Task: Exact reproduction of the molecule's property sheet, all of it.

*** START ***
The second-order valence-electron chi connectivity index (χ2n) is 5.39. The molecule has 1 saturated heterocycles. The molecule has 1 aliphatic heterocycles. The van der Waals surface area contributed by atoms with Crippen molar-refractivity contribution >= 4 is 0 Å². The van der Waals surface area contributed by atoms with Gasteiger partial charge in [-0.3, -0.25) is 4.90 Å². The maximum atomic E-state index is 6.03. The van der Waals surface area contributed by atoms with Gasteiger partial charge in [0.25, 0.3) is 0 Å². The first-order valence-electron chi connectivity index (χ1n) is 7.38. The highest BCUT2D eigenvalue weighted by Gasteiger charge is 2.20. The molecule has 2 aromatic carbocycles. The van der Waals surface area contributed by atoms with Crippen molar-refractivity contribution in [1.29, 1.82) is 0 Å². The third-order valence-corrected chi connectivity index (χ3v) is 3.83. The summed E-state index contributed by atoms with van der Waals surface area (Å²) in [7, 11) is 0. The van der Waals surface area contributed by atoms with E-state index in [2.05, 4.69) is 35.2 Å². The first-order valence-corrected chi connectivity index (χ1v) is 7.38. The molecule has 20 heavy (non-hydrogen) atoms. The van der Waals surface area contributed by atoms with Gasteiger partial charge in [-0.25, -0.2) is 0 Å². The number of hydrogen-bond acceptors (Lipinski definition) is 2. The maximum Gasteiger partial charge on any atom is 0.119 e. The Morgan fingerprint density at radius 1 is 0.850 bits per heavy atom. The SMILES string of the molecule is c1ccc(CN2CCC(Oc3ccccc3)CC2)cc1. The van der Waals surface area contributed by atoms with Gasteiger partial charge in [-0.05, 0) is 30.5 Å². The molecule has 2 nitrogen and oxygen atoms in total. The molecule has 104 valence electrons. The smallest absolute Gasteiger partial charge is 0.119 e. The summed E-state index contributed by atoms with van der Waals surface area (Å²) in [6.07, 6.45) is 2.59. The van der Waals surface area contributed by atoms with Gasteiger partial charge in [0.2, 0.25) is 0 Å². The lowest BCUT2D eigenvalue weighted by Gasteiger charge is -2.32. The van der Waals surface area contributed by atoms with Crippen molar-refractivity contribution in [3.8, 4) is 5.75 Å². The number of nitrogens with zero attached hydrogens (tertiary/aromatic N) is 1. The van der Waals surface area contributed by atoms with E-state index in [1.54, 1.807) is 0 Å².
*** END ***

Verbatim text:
The second-order valence-electron chi connectivity index (χ2n) is 5.39. The molecule has 1 saturated heterocycles. The molecule has 1 aliphatic heterocycles. The van der Waals surface area contributed by atoms with Crippen molar-refractivity contribution >= 4 is 0 Å². The van der Waals surface area contributed by atoms with Gasteiger partial charge in [-0.3, -0.25) is 4.90 Å². The maximum atomic E-state index is 6.03. The van der Waals surface area contributed by atoms with Gasteiger partial charge in [0.25, 0.3) is 0 Å². The first-order valence-electron chi connectivity index (χ1n) is 7.38. The highest BCUT2D eigenvalue weighted by Gasteiger charge is 2.20. The molecule has 2 aromatic carbocycles. The van der Waals surface area contributed by atoms with Crippen molar-refractivity contribution in [1.29, 1.82) is 0 Å². The third-order valence-corrected chi connectivity index (χ3v) is 3.83. The summed E-state index contributed by atoms with van der Waals surface area (Å²) in [7, 11) is 0. The van der Waals surface area contributed by atoms with E-state index in [2.05, 4.69) is 35.2 Å². The first-order valence-corrected chi connectivity index (χ1v) is 7.38. The molecule has 20 heavy (non-hydrogen) atoms. The van der Waals surface area contributed by atoms with Gasteiger partial charge in [-0.25, -0.2) is 0 Å². The number of hydrogen-bond acceptors (Lipinski definition) is 2. The maximum Gasteiger partial charge on any atom is 0.119 e. The Morgan fingerprint density at radius 1 is 0.850 bits per heavy atom. The SMILES string of the molecule is c1ccc(CN2CCC(Oc3ccccc3)CC2)cc1. The van der Waals surface area contributed by atoms with Gasteiger partial charge in [-0.05, 0) is 30.5 Å². The molecule has 2 nitrogen and oxygen atoms in total. The molecule has 104 valence electrons. The smallest absolute Gasteiger partial charge is 0.119 e. The summed E-state index contributed by atoms with van der Waals surface area (Å²) in [6.07, 6.45) is 2.59. The van der Waals surface area contributed by atoms with Gasteiger partial charge in [0.2, 0.25) is 0 Å². The lowest BCUT2D eigenvalue weighted by Gasteiger charge is -2.32. The van der Waals surface area contributed by atoms with Crippen molar-refractivity contribution in [3.8, 4) is 5.75 Å². The number of nitrogens with zero attached hydrogens (tertiary/aromatic N) is 1. The van der Waals surface area contributed by atoms with E-state index in [1.54, 1.807) is 0 Å².